From Staff Reports
For nearly 90 years, March 30 has been a day to honor physicians and the ways that they serve others — through patient care, healthcare leadership and community service. Usually, it’s a time for patients and families to say “thank you” to doctors for their important role in helping individuals and promoting the overall health of the nation.
After a year of the COVID-19 pandemic, Doctors’ Day carries a new significance — physicians have been on the frontlines in battling the disease and saving lives.
Doctors’ Day began in Winder, Georgia, on March 30, 1933, when Eudora Brown Almond, wife of Dr. Charles B. Almond, launched the event to honor local physicians. The date commemorated the day on which anesthesia was first administered to a patient, also in Georgia, by Dr. Crawford W. Long in 1842.
The first observance of Doctors’ Day included the mailing of greeting cards and the placing of flowers on graves of deceased physicians. Through the years, the red carnation has been used as the symbol of Doctors’ Day.
After Doctors’ Day legislation in Congress received overwhelming support in 1990, President George H.W. Bush signed a law designating March 30 as “National Doctors’ Day.” This year, the tradition continues as area residents are encouraged to send cards and notes to their current physicians or retired physicians.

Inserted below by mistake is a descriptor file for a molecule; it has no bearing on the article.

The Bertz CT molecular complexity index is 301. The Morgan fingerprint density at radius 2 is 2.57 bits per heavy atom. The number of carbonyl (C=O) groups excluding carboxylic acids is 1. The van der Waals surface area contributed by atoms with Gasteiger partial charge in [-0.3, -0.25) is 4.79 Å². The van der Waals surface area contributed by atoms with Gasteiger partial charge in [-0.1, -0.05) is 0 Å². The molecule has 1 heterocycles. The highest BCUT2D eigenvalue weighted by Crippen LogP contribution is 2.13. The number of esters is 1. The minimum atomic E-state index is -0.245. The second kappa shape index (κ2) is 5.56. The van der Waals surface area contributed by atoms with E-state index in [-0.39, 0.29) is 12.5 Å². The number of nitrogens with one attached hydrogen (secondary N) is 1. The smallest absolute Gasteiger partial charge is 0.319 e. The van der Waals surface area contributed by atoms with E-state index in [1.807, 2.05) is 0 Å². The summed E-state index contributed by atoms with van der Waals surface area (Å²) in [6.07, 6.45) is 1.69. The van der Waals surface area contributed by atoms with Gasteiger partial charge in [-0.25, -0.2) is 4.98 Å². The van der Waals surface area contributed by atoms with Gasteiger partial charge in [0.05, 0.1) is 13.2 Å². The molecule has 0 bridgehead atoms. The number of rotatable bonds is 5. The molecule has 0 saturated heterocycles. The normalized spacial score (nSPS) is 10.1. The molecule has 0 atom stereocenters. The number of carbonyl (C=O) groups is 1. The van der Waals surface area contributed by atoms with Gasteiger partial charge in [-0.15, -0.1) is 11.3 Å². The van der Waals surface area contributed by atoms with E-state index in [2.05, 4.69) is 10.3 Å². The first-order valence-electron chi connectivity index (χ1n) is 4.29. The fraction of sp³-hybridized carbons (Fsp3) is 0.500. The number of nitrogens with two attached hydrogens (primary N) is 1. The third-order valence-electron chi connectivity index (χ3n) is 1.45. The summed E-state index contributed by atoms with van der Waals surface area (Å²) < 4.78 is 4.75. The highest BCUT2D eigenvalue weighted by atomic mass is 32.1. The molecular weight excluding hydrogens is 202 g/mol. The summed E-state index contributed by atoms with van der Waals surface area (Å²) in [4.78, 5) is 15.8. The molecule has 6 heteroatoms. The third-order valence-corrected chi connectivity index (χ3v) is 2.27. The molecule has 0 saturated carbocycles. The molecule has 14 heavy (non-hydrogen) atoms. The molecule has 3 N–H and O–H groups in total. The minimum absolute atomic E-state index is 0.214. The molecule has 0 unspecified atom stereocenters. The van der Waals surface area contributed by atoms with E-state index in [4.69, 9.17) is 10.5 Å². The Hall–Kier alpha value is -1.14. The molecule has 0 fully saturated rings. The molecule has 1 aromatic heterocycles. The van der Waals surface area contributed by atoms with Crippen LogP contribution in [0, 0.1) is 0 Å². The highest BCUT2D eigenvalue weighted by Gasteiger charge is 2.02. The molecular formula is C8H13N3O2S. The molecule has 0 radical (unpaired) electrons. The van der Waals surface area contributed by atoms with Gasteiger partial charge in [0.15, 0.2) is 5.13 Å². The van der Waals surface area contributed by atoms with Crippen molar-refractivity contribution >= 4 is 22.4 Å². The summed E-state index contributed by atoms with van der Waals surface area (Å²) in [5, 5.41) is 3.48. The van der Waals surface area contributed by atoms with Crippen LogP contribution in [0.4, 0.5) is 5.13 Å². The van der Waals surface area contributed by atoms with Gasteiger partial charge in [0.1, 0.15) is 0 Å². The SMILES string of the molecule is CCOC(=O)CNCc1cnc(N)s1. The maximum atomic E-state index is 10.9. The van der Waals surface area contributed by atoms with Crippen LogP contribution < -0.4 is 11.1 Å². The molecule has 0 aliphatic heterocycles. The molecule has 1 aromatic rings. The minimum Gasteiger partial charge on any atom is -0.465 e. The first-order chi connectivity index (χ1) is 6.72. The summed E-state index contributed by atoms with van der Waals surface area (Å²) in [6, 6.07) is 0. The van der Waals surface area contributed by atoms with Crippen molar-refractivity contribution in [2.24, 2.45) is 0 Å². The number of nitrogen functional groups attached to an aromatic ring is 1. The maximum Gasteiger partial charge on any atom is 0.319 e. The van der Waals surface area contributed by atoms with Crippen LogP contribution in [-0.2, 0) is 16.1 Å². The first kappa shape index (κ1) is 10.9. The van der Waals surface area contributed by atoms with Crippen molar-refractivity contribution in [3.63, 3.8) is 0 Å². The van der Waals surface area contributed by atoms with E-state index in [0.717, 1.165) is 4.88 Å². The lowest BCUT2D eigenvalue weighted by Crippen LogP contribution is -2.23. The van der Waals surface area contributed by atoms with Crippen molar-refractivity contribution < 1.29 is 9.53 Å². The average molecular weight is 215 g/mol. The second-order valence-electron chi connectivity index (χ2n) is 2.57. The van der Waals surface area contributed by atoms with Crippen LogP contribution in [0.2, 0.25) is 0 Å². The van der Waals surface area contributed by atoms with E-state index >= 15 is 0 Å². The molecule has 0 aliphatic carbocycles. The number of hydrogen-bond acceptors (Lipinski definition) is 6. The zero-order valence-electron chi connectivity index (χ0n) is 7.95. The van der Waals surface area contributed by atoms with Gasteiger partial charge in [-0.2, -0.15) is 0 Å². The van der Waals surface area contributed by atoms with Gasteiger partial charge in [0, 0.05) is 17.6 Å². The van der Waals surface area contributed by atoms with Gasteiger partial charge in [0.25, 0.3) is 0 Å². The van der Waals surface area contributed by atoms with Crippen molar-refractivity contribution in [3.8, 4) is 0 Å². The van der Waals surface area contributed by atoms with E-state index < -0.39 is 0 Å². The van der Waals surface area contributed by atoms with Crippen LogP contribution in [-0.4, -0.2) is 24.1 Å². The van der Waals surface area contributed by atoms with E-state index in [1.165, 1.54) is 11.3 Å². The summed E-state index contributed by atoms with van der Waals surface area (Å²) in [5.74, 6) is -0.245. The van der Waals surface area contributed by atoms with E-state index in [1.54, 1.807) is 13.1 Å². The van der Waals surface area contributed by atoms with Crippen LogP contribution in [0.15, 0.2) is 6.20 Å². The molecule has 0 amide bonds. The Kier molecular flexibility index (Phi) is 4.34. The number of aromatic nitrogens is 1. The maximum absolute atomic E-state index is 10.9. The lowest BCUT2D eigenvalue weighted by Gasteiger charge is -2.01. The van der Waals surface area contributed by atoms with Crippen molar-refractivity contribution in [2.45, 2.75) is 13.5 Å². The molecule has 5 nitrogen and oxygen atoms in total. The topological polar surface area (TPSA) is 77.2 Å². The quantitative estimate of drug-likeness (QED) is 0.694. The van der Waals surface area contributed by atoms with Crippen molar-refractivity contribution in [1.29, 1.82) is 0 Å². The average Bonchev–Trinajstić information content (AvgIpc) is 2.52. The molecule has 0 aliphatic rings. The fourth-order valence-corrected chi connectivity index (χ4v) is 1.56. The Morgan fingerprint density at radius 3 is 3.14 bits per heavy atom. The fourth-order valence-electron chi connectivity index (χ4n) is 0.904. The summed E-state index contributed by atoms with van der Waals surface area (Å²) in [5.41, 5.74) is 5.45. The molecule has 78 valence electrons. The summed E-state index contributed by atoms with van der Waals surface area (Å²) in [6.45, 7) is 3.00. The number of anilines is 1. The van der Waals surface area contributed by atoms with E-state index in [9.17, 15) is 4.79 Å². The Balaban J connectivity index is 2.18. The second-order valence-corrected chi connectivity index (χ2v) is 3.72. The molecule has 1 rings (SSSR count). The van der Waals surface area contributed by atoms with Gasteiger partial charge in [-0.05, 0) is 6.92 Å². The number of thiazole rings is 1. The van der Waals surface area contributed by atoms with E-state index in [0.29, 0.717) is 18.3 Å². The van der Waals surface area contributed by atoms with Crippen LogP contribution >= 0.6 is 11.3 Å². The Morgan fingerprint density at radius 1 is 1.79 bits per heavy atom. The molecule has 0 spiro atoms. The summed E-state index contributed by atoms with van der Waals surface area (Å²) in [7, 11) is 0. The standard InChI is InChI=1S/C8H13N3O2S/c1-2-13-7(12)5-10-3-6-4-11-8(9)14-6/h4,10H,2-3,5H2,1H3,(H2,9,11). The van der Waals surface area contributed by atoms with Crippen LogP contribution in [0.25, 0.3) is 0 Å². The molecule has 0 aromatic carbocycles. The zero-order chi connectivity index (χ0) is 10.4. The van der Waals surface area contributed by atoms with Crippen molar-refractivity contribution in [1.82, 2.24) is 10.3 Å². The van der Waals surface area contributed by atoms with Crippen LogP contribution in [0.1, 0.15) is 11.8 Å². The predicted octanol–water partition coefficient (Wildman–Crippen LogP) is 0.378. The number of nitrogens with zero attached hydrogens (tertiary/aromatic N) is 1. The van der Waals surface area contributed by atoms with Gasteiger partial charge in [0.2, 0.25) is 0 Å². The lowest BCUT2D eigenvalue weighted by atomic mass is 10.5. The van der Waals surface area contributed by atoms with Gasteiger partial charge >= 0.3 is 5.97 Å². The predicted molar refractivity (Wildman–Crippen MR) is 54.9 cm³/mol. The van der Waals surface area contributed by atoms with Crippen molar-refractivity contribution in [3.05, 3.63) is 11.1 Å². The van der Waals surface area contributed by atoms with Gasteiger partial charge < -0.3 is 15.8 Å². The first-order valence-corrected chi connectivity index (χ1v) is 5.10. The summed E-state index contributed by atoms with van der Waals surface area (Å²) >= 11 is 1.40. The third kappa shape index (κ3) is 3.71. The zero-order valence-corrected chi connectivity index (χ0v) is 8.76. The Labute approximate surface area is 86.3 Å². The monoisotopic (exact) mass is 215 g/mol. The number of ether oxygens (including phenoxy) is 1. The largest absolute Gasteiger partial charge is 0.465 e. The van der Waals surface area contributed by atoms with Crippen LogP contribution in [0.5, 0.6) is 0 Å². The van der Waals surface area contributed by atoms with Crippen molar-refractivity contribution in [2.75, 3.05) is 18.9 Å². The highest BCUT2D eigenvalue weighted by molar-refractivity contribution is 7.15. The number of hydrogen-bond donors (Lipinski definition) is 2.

“In light of the COVID pandemic and the increased demands it placed on our health system, it’s appropriate to say thank-you to all healthcare workers, especially our physicians,” said Cyndi Bailey, president of the Washington-Unicoi-Johnson County Medical Alliance. “You could email a message of gratitude, hand deliver a card on your next visit, send a red carnation to a retired doctor or make a charitable donation in honor of a physician. The important thing is to let those who care for us know that we appreciate their service.” Local Alliance members have celebrated and supported Doctors’ Day since the chapter was founded in 1949.
“Our community enjoys excellent healthcare services, due in part to the dedication and tireless commitment of our local doctors,” Bailey added. “We hope others will encourage their physicians by simply saying thanks.” The Alliance supports the local medical community, provides volunteer services and funds for health-related organizations and promotes healthy lifestyles in the tri-county area.